The Lyme Disease Challenge continues throughout March......... Maybe beyond.....
March has been about the Lyme disease challenge: #takeabiteoutoflyme. I had a few 'issues' with my shoulder/ scapula last week so I didn't manage to do the editing and writing for the sequence I'd planned - but here they are, better late than never! I'm wrapping things up - for myself - in terms of the challenge because I am having wrist surgery on Friday. I plan to write a quick post about that before then, right now it's back to Lyme awareness
Here are my final two photos and facts:
I don't often crossover between the Lyme FB page I set up and my personal stuff, but it seems appropriate here. This was written for GoLymeGreen - the facebook page I will use to bombard everyone with more information come May, while also trying to talk you into changing your cover picture or profile picture green for Lyme awareness (if you could like the page, that would be great! :-D
Obviously this blog was set up to share my journey recovering from Lyme disease - and what a journey that has been. It is definitely known for being tough and challenging, but flying 5000+ miles and then driving 650 miles for shoulder surgery isn't usually part of the package - never mind multiple shoulder surgeries, and now wrist surgery........... But back to Lyme.
A very quick version of my story is:
2005: I went from being totally healthy, bounced everywhere, was doing my MSc with plans (& a scholarship) to do my PhD and absolutely loving my life to barely able to walk within weeks. My mum moved back across the pond to help me - and by help me, I mean literally walk me up the stairs and in the door to university meetings; to cook for me, to wash my hair while I lay on the worktop with my head in the sink. I went from bouncy to zero in record time.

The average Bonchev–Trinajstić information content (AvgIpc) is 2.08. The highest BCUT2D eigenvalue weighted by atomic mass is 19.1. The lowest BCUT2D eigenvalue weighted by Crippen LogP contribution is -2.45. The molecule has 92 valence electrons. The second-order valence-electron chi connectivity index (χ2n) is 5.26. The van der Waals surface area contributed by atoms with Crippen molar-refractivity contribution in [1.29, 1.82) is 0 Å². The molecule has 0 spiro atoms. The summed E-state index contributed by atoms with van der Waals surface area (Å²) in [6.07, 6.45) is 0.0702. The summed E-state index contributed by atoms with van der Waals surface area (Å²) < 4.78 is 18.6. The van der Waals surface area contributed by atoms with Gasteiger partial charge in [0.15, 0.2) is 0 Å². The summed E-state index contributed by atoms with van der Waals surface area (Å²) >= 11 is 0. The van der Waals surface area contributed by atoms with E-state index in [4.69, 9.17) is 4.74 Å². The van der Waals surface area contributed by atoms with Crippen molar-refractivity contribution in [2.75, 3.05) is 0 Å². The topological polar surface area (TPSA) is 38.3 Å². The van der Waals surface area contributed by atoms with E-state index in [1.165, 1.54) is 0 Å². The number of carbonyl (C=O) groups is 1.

2005-2008: I applied for a visa that let me live with my parents in the US for an *intended short time* so I could 'recuperate' and then return to my PhD. I continued to get sicker and sicker. I lost my scholarship. I could not walk. I needed to use a wheelchair when we went out. I had days where I was completely bedbound. I had a 'diagnosis' of 'CFS' - here's a look at that: "But you don't look sick...."
2009: By sheer luck my Dad got a job in Pennsylvania. I discovered Lyme Disease. I had my blood cultured and found out I had spirochetes in my blood - a type of bacterium that can 'screwdriver' its way through every cell in the body with its spiral-shaped 'tail'. This infection had been taking over my body for at least 4 years - it was systemic, making it much harder to treat. I found a wonderful Lyme doctor. I discovered Lyme disease had caused my 'CFS' symptoms; and I discovered that EVERYONE here actually knows what Lyme Disease is - even if they are also a bit sketchy on details; but let's face it, so are the 'experts''. There is simply not enough known about Lyme disease although it is the most complex bacterial DNA that has ever been sequenced, and it is emerging as the number one growing infectious disease in the world. That means it's important to pay attention - and, PLEASE, bite that lime!
2009 - now: I continue to work towards better health. My health has improved exponentially. I have had some complications and some set-backs, but I am determined to get healthy again - and determined to do all I can to increase awareness of this disease - which can cause permanent disability and death, if it is not treated.